Can Marco Rubio Save the GOP?
Byline: Howard Kurtz Republicans have blown up their support among Hispanics with angry blasts on immigration-which puts the party's leading Latino right in the line of fire. If the Republican Party has a secret plan to alienate Hispanic voters,...
Hunger Diary
Byline: Alek Wek Africa is famished. America is fat. Sudanese-born model Alek Wek knows both worlds. I know how it feels to go hungry. When I was 7 years old, my family and I became trapped in our own home, huddled together amid the bullets and...
Interview: Alan Grayson
Byline: Lloyd Grove The liberal firebrand ex-congressman from Disney World, defeated in 2010 after one term, is running for a new House seat representing Orlando. You know what Washington's like. Why do you want to go back? I'd be down on the...
Italian Stallion
Byline: Barbie Latza Nadeau Playboy industrialist Lapo Elkann vows to rehabilitate Italy's image--just as he did his own. Sitting in his Milan studio at a sleek glass table made from the front half of a Fiat 500 car, Lapo Elkann is a bundle of...
Let There Be Newt!
How the religious right is learning to love the adulterous, thrice-married former speaker. By Michelle Goldberg Like many evangelicals in Iowa, Steve Deace, an influential conservative radio host, is wrestling with the possibility that Newt Gingrich...
My Favorite Mistake: Ricky Gervais
Ricky Gervais on throwing away an idea worth more than $1 billion. What's the biggest mistake of my career? Hmmm ... OK, put your hands down. I'm trying to pretend it's a difficult question because I haven't made any, not because there are too...
Sex Addiction and the City
Byline: Chris Lee Director Steve McQueen casts Manhattan as an erotic Disneyland in his latest film, 'Shame.' When Steve McQueen first heard of sex addiction as a phenomenon, the British director scoffed at the idea that sexaholics need sympathy,...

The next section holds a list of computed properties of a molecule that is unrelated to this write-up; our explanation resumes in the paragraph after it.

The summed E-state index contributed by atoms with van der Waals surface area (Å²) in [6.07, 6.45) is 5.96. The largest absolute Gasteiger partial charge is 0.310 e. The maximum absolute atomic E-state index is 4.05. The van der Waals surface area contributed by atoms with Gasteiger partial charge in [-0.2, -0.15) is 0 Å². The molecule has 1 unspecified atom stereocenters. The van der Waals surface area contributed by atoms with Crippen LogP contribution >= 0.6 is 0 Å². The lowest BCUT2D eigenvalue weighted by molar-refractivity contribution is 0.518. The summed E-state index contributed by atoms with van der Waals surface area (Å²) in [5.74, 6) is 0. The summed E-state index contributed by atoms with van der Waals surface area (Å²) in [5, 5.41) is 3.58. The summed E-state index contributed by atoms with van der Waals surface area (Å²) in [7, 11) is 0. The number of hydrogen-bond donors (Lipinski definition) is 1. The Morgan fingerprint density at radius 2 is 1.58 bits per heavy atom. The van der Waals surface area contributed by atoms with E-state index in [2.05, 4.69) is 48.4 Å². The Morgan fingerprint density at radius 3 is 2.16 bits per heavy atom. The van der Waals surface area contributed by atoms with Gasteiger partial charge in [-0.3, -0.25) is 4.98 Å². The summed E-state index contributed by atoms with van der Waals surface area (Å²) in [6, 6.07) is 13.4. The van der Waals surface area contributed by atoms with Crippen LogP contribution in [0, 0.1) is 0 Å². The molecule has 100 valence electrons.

Shaking Up Shakespeare
Byline: Julie Kavanagh Ralph Fiennes's passion project and directorial debut, 'Coriolanus,' modernizes The Bard. Ralph Fiennes is known for making unpredictable choices as an actor. If he is best remembered as the fleshy and sadistic Nazi...
The Back Stabber's Campaign
With a year's worth of jabs and parries remaining, this season's political contest has already seen its share of betrayals. A guide to the most significant attacks. Roger Ailes / Sarah Palin (knife) Woe is she who double-crosses the king of conservative...
The Narcissist Decade
Diablo Cody, the Oscar-winning screenwriter of 'Juno,' tells us why our culture embraces self-absorption. In the past, I'll admit, I've enjoyed being compared to the protagonists in my screenplays. I'm tickled when friends say they Asee meA in spunky...
This Man Is Addicted to Sex
Byline: Chris Lee It wrecks marriages, destroys careers, and saps self-worth. Yet Americans are being diagnosed as sex addicts in re cord numbers. Inside an epidemic. This Man Is Addicted to Sex Valerie realized that sex was wrecking her life...
Wanted: A Financier in the White House
Byline: Niall Ferguson From the Tea Party to Occupy Wall Street, America is angry at elites. But Mitt Romney's business success makes him the best candidate by far. This column is for Ted Forstmann: financier, fun lover, and philanthropist, who...
What Recession, Darling?
Byline: Michael Gross People are pissed at the 1 percent. Will the super-rich learn to restrain their excesses? Don't bet on it. Sandy Weill is a lucky man. When the financier who built Citigroup decided to sell his penthouse at 15 Central Park...
Who You Calling Lazy?
Byline: Paul Begala The president and his GOP opponents tell us American workers have gotten soft. Hardly. Perhaps the best news I've heard in this dreary year is that Bruce Springsteen and the E Street Band are gearing up for another tour. We...